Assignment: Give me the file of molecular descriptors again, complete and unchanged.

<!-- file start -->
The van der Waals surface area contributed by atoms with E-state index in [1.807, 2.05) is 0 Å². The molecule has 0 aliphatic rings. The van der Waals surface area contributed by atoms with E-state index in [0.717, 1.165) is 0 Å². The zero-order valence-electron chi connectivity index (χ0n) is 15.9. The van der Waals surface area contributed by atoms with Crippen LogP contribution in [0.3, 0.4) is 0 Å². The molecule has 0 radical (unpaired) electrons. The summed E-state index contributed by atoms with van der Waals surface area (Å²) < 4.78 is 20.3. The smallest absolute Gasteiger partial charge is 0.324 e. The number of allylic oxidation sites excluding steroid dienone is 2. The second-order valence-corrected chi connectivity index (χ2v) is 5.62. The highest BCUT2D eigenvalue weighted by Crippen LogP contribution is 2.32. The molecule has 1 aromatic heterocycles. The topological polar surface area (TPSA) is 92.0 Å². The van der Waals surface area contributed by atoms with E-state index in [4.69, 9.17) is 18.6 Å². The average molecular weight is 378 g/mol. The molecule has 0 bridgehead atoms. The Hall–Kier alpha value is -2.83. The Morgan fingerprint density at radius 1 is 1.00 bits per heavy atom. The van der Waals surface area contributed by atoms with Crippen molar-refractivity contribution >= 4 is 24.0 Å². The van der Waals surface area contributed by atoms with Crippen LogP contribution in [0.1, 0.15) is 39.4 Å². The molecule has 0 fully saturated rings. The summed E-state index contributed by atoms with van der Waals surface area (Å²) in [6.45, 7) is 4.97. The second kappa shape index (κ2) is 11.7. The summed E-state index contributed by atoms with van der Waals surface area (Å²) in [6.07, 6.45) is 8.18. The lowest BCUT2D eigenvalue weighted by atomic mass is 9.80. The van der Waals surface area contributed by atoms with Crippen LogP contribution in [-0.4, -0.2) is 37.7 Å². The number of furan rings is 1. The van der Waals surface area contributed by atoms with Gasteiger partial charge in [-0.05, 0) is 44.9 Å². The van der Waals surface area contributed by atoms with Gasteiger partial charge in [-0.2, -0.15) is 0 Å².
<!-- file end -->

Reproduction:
The van der Waals surface area contributed by atoms with E-state index in [1.807, 2.05) is 0 Å². The molecule has 0 aliphatic rings. The van der Waals surface area contributed by atoms with E-state index in [0.717, 1.165) is 0 Å². The zero-order valence-electron chi connectivity index (χ0n) is 15.9. The van der Waals surface area contributed by atoms with Crippen LogP contribution in [0.3, 0.4) is 0 Å². The molecule has 0 radical (unpaired) electrons. The summed E-state index contributed by atoms with van der Waals surface area (Å²) < 4.78 is 20.3. The smallest absolute Gasteiger partial charge is 0.324 e. The number of allylic oxidation sites excluding steroid dienone is 2. The second-order valence-corrected chi connectivity index (χ2v) is 5.62. The highest BCUT2D eigenvalue weighted by Crippen LogP contribution is 2.32. The molecule has 1 aromatic heterocycles. The topological polar surface area (TPSA) is 92.0 Å². The van der Waals surface area contributed by atoms with E-state index in [4.69, 9.17) is 18.6 Å². The average molecular weight is 378 g/mol. The molecule has 0 bridgehead atoms. The Hall–Kier alpha value is -2.83. The Morgan fingerprint density at radius 1 is 1.00 bits per heavy atom. The van der Waals surface area contributed by atoms with Crippen molar-refractivity contribution >= 4 is 24.0 Å². The van der Waals surface area contributed by atoms with Crippen LogP contribution in [0.1, 0.15) is 39.4 Å². The molecule has 0 fully saturated rings. The summed E-state index contributed by atoms with van der Waals surface area (Å²) in [6.45, 7) is 4.97. The second kappa shape index (κ2) is 11.7. The summed E-state index contributed by atoms with van der Waals surface area (Å²) in [6.07, 6.45) is 8.18. The lowest BCUT2D eigenvalue weighted by atomic mass is 9.80. The van der Waals surface area contributed by atoms with Crippen LogP contribution in [-0.4, -0.2) is 37.7 Å². The number of furan rings is 1. The van der Waals surface area contributed by atoms with Gasteiger partial charge in [-0.05, 0) is 44.9 Å². The van der Waals surface area contributed by atoms with Gasteiger partial charge in [-0.2, -0.15) is 0 Å².